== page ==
Stomaching 2020

Cast all your anxiety on Him because He cares for you. - 1 Peter 5:7

“Death doesn’t discriminate between the sinners and the saints.. It takes and it takes and it takes…”

There’s nothing like a global pandemic, consistent police brutality, climate change, and a turbulent political environment to transform a pleasant evening of belting Hamilton lyrics into an on-ramp for an anxious, catastrophic stream of thought, amirite? 

At the risk of sounding more histrionic than I normally do, I have spent most of 2020 earnestly believing that I was dying. 

To be fair, I had reasonable cause for concern at first. At the end of January, I was shiftily commuting to the VA hospital via public transportation to complete my dental residency. As residents, we were fitted for N95s and we took them, not knowing exactly when to wear them or what we were signing up for. Fortunately, we were granted the privilege of working on residency tasks remotely a few weeks into the pandemic. I soon found myself a nervous wreck in my tiny apartment, deciphering if my sniffles were allergy related  and incessantly palpating my lymph nodes to decide if one side of my face felt numb. Slightly embarrassed to admit it, but I texted half of the physician friends in my contacts. One particularly blunt pal put it best – “Girl, you’re stressed. Go get some rest and some therapy.” I did just that.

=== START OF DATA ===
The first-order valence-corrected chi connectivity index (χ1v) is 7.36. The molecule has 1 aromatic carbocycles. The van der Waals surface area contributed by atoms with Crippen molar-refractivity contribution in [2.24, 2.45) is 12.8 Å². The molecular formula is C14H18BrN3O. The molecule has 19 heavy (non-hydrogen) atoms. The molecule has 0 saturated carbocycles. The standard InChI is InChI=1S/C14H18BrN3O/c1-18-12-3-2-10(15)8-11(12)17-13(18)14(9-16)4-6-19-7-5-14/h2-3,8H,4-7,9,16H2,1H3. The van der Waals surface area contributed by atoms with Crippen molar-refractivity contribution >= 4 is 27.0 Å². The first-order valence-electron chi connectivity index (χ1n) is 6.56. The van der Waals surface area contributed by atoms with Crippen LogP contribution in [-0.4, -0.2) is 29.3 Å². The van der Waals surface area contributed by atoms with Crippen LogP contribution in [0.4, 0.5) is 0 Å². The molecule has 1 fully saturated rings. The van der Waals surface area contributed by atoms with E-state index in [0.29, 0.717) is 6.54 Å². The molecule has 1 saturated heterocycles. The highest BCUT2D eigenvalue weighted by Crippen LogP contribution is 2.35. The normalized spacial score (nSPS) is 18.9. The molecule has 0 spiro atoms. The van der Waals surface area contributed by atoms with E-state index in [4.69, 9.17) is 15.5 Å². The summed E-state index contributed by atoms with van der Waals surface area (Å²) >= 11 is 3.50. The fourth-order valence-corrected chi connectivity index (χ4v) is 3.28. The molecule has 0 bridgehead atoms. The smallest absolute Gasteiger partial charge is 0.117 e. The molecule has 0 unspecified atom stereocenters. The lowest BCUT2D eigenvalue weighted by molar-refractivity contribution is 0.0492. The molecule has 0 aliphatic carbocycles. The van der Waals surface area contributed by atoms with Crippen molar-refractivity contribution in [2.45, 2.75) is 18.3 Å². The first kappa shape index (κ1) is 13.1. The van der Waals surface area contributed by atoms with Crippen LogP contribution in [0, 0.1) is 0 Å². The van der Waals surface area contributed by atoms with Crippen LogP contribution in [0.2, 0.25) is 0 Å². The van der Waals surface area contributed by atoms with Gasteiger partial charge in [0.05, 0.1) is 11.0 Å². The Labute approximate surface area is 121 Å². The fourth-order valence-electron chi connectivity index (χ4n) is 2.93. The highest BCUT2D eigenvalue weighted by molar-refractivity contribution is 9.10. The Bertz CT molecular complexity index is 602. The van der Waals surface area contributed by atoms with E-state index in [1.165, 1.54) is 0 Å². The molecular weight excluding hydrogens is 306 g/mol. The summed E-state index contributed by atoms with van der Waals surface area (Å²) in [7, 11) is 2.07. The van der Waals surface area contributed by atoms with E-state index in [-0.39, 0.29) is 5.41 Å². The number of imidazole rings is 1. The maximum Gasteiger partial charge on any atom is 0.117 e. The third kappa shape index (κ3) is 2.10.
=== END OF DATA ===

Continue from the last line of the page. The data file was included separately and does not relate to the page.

Can any one of you by worrying add a single hour to your life? - Matthew 6:27

Months later, however, I stood in front of a mirror and palpated  again. This time it was my abdomen, which I had determined was problematically asymmetrical and ominous in appearance. At my routine physical, my primary doctor assured me that she wasn’t too concerned, but because I had experienced some transient tenderness (which, upon reflection, was likely attributed to one too many YouTube workouts because  #CovidCalories), she  ordered some imaging anyways. 

Once the appointment was on the calendar for a month later, I couldn’t stop thinking about how my life might be drastically interrupted after I received the results. I rarely felt discomfort or even remembered my ailment when I was busy working or socializing, but as soon as I was alone with my thoughts, I was again plagued with my catastrophizing habit. This thorn in my flesh flooded every stream of thought, distracted me from being fully present during playtime with my niece, and robbed me of my peace. When my appointment date finally arrived, I laid on a cold, gray hospital table chugging chalky barium as the medical team  scanned images of my GI tract. 

But He said to me, “My grace is sufficient for you, for my power is made perfect in weakness.” Therefore I will boast all the more gladly about my weaknesses, so that Christ’s power may rest on me. That is why, for Christ’s sake, I delight in weaknesses, in insults, in hardships, in persecutions, in difficulties. For when I am weak, then I am strong. - 2 Corinthians 12:9-10